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Sequel: Three Additional Federal Executions Before Trump Left Office

Trump’s love affair with the death penalty should have come as no surprise as he has always been a strong supporter and never shied from letting his position be known. In the late 1980s, Trump went so far as to take out a full-page ad in The New York Times calling for the deaths of five men who were later exonerated. The case involved a white woman who was assaulted and raped on April 19, 1989, in Central Park. Five Black and Latino youths were falsely convicted of crime. Trump felt that they should be executed and loudly proclaimed as much to the public. These men that Trump demanded be killed were exonerated in 2002 after a prisoner unconnected to the Central Park Five confessed to the crime.

The state-authorized killing spree under Trump started in July 2020. When it was over, his administration had executed more Americans than all of the states combined during his reign as president. There were seven judicial killings across the five states of Alabama, Georgia, Missouri, Tennessee and Texas, stated an end-of-year report compiled by the Death Penalty Information Center in December 2020. Trump oversaw 13 federal executions in less than a year, which there had only been 37 other federal executions since 1927, according to the Bureau of Prisons.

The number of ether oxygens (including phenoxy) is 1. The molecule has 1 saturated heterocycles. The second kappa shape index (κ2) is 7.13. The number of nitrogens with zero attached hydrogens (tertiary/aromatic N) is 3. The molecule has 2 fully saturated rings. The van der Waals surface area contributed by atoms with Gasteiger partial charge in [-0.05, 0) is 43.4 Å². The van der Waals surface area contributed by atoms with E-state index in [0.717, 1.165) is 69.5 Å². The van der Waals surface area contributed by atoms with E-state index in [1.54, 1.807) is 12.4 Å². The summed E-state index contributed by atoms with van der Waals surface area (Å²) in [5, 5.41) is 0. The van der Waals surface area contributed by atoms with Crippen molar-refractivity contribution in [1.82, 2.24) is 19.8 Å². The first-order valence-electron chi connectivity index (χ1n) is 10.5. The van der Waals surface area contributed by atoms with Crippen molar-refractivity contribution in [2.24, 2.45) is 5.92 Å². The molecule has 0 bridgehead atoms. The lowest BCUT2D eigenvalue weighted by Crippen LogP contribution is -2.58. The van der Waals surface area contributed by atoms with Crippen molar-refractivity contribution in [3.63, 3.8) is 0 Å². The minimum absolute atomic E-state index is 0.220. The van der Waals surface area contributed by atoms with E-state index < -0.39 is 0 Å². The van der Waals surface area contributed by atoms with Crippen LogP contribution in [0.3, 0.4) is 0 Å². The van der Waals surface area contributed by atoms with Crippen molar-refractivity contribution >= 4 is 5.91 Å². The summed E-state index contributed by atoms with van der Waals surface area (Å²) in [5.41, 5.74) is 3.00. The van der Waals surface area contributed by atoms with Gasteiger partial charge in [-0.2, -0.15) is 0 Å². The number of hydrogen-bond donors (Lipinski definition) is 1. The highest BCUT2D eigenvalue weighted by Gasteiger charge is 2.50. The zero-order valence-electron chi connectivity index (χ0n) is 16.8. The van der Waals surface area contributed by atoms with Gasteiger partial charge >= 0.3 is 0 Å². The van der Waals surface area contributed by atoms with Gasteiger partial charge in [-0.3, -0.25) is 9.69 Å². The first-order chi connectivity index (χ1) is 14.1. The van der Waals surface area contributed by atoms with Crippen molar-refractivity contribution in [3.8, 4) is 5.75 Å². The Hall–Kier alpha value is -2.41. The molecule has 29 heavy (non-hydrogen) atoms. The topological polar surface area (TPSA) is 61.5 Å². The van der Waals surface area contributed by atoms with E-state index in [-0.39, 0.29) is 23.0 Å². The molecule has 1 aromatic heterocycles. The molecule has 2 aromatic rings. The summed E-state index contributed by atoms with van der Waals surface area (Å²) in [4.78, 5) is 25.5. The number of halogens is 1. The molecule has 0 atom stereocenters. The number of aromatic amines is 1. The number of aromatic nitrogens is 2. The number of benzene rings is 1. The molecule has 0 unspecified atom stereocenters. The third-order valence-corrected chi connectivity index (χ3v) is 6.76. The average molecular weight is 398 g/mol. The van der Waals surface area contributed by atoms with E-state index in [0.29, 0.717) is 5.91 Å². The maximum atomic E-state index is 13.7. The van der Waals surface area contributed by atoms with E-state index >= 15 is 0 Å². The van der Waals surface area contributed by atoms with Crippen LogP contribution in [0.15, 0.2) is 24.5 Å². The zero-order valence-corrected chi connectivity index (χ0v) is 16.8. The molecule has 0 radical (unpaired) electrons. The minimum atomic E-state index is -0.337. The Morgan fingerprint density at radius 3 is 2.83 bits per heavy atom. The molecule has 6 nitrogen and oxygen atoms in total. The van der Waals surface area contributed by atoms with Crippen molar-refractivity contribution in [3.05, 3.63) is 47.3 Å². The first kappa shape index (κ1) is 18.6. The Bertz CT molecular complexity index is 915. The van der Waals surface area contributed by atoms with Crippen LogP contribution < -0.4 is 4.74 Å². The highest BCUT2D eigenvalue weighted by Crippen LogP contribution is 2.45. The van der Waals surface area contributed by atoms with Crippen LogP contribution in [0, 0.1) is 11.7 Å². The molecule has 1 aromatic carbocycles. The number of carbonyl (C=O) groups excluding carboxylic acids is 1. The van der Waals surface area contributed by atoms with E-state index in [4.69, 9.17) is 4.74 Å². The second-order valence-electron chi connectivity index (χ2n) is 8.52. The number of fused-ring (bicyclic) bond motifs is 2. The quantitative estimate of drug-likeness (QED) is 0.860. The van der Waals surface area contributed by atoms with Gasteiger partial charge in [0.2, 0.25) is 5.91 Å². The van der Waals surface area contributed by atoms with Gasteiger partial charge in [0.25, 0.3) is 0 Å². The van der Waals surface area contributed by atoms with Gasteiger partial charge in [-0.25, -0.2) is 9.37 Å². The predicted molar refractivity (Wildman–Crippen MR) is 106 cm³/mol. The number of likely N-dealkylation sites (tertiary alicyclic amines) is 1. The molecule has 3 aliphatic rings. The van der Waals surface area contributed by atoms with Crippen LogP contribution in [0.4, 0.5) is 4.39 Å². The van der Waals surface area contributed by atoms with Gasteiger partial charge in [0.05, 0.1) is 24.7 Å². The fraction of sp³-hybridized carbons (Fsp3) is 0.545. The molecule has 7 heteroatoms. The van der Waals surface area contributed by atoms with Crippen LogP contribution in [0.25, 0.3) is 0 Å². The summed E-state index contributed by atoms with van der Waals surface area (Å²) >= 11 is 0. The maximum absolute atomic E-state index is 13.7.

Five of the federal executions took place after Trump lost the election, making him the first lame-duck president to preside over an execution. Robert Dunham, director of the Death Penalty Information Center, said: “It’s hard to understand why anybody at this stage of a presidency feels compelled to kill this many people. This is a complete historical aberration.”

Six of the 13 prisoners killed under the Trump administration were Black. A Death Penalty Information Center report from September 2020 showed Black Americans are almost 30 times more likely to face the death penalty for the murder of a White victim than the other way around.

Killing Spree — or Simply Justice?

• Lisa Montgomery. On January 13, Lisa Montgomery – the only female prisoner on federal death row — became the eleventh federal prisoner executed under the Trump administration. While her crimes were brutal, there was more to the story that the public did not know.

Montgomery’s attorney was Frederick Duchardt, who has represented four federal clients sentenced to death – more “than any other defense lawyer in America,” according to The Guardian. Duchardt visited his client only three times while she was in jail before the trial commenced. Counsel argued that Montgomery suffered from pseudocyesis, a phantom pregnancy, and insanity – a defense that almost never works in death penalty cases, no matter what the facts.

Kelley Henry, a public defender who worked on Montgomery’s case since 2012, said, “You will not convince a jury to find someone not guilty by reason of insanity in a capital case,” said Henry, who has specialized in capital punishment cases for 20 years. “The jury is just not going to buy it.” After five hours of deliberations the jury rejected that defense and Montgomery’s fate was sealed. She was headed to death row.